Everyone loves a good origin story—that is why tales of the early days of world-famous companies such as Apple and Facebook have become the stuff of legend. These stories give us glimpses, however limited, of what it takes to build a company from the ground up. Besides this, few things actually serve as well as true stories if you are looking for sources of inspiration. Here are the origin stories of a few prominent Zimbabwean companies—hopefully, you can glean a lesson or two from these brief tales and maybe even manage to get some inspiration.


The Bank of Credit and Commerce Zimbabwe Limited (BCCZL) was founded in 1980. A little more than a decade after its founding, in 1991, it ran into financial problems and faced the risk of liquidation. The government of Zimbabwe came to the rescue and acquired all its shares to prevent its closure. After the acquisition by the government, the bank was renamed to the Commercial Bank of Zimbabwe. It was listed on the Zimbabwe Stock Exchange in 1998. Later in 2005, the company was restructured: The bank was renamed to CBZ Bank Limited which became a subsidiary of the newly created CBZ Holdings Limited.

Delta Beverages

In 1898 new arrivals in Harare (then Salisbury), Louis Susman and Adolph Rosenthal founded the Salisbury Lager Beer Brewery and Ice Factory company. The newly formed company bought 12 land sites and ordered the plant together with the equipment from Germany. All of it was transported from the Beira port of Mozambique to Salisbury via ox-drawn wagons.

By 1899 all the required machinery had arrived and brewing could begin. The manager, German master brewer Stanislauss Schwartz, used the well water available on the brewery grounds and adapted the manufacturing processes to local conditions. In addition to the alcoholic beverages, the factory also provided ice to hospitals, hotels and houses. This first brewery served country until 1960.

Econet Wireless

Econet Wireless was founded by Zimbabwean entrepreneur Strive Masiyiwa. After conceiving of the idea of starting his own cellphone network in 1994, Masiyiwa had to fight protracted legal battles with both the government and state-owned enterprises hell-bent on maintaining a telecommunications monopoly.  The legal battles had to go all the way to the country’s Supreme Court for Masiyiwa to get an operating license for his fledgeling company. It is said that Econet’s name comes from “Enhanced Communications Network”, which was Masiyiwa’s initial choice for company name before Dr Nkosana Moyo, who was then the CEO of Standard Chartered Bank of Zimbabwe suggested the current version. Econet’s first subscriber connected to the network in 1998.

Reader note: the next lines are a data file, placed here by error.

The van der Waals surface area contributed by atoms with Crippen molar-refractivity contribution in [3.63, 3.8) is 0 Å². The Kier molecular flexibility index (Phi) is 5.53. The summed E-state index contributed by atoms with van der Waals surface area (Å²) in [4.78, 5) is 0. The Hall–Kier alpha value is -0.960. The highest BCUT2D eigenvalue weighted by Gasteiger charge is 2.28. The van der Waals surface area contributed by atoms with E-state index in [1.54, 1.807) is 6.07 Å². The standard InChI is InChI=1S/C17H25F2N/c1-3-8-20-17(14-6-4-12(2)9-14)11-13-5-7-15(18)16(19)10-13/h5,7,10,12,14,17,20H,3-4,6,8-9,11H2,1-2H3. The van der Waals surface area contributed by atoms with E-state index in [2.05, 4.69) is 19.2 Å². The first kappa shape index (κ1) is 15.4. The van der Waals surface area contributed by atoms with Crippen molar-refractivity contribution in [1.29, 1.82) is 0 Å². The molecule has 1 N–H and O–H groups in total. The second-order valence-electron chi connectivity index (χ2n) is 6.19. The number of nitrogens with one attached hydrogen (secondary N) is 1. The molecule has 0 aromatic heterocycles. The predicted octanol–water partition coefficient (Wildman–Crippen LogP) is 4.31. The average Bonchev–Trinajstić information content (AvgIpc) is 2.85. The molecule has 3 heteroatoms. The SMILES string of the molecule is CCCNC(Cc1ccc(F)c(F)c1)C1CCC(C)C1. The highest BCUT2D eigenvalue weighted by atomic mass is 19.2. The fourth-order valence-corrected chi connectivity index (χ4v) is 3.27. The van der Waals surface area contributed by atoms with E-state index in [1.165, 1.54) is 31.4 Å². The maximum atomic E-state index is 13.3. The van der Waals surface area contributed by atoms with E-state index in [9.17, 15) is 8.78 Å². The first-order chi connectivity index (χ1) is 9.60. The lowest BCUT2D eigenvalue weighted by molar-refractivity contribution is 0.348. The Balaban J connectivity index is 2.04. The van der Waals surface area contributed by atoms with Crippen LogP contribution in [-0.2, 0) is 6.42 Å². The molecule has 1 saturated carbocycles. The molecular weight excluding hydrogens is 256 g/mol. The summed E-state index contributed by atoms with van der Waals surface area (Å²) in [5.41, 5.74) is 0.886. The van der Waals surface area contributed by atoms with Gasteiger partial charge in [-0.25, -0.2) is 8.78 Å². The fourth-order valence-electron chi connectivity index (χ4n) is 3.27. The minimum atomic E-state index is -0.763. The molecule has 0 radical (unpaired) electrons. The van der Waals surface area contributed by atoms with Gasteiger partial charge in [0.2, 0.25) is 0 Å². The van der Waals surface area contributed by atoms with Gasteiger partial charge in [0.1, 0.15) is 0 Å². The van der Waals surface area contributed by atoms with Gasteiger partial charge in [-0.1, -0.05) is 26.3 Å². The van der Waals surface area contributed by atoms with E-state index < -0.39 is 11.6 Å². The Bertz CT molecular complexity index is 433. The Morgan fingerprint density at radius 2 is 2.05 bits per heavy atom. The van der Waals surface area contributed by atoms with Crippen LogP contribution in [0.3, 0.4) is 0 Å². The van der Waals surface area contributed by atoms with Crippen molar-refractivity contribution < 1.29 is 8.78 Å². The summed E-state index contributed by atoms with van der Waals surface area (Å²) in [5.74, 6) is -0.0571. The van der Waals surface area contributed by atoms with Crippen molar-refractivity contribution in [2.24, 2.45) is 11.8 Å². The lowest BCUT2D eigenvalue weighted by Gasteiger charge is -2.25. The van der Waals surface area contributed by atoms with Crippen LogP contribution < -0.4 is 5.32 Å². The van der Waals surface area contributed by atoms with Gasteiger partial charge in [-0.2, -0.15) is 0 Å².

In 1892, three brothers who had emigrated from Scotland, John, Stewart, and Thomas Meikle opened a successful trading business in Fort Victoria (present-day Masvingo). Almost two decades later in 1915, Thomas opened the Meikles hotel in present-day Harare. The Meikles Hotel was the first in Zimbabwe to acquire a 5-star rating—it did so in 1983. Thomas Meikle also founded other businesses, many of which are now part of the present-day Meikles Limited. These include the aforementioned Meikles hotel, part of the Victoria Falls Hotel and the TM chain of supermarkets.


In 1891, William Fairbridge, the Rhodesian representative of South Africa’s Argus Printing and Publishing Company, established the Mashonaland Herald and the Zambesian Times newspapers in Salisbury. The Mashonaland Herald was succeeded by the Rhodesian Herald in 1892. The company established the Umtali Post in Umtali (now Mutare) which was followed a year later by the Bulawayo Chronicle. In 1927, Argus Printing and Publishing spun off its Southern Rhodesian (Zimbabwean) newspapers into a new company—the Rhodesian Printing and Publishing Company which went public the same year. In 1980 the company was renamed to Zimbabwe Newspapers (1980) Limited. The following year the government of the newly independent Zimbabwe purchased a controlling 43% shareholding from Argus.

African Distillers

The company began life in 1944 as a wine import and distribution firm, PJ Joubert. In 1946 the company purchased a distillery in Mutare (then Umtali) and began its own manufacturing operations. During that same year, the company changed its name to African Distillers (Rhodesia) Limited. By 1989, African Distillers was producing more than three million bottles of wine a year which at that time accounted for about 75% of the country’s total production.

OK Zimbabwe

The first OK Store branch was opened in Salisbury (now Harare) in 1942. The second branch was opened ten years later in Bulawayo. The present-day OK Zimbabwe Ltd was incorporated as Springmaster Corporation in 1953. By the end of 1960, five more store branches had been opened around the country. The Delta Corporation owned the company’s operations from 1977 up-to a demerger in 2001. In 1984 Springmaster switched its name to Deltrade Limited which itself was changed to OK Zimbabwe Limited in 2001.


ZOL was founded in 1994 as Zimbabwe Online (a name perhaps inspired by the similarly named US internet service provider) by David Behr. The company’s founder studied Electronic Engineering at the University of Bristol, focusing on telecommunications and computer science. He briefly returned to Zimbabwe between 1999 and 2002 to run ZOL full time before spending 7 years living and studying abroad in the USA. Behr currently serves as the company’s Chairman. In 2012, ZOL became part of telecommunications giant Liquid Telecom Group after which it experienced massive subscriber growth.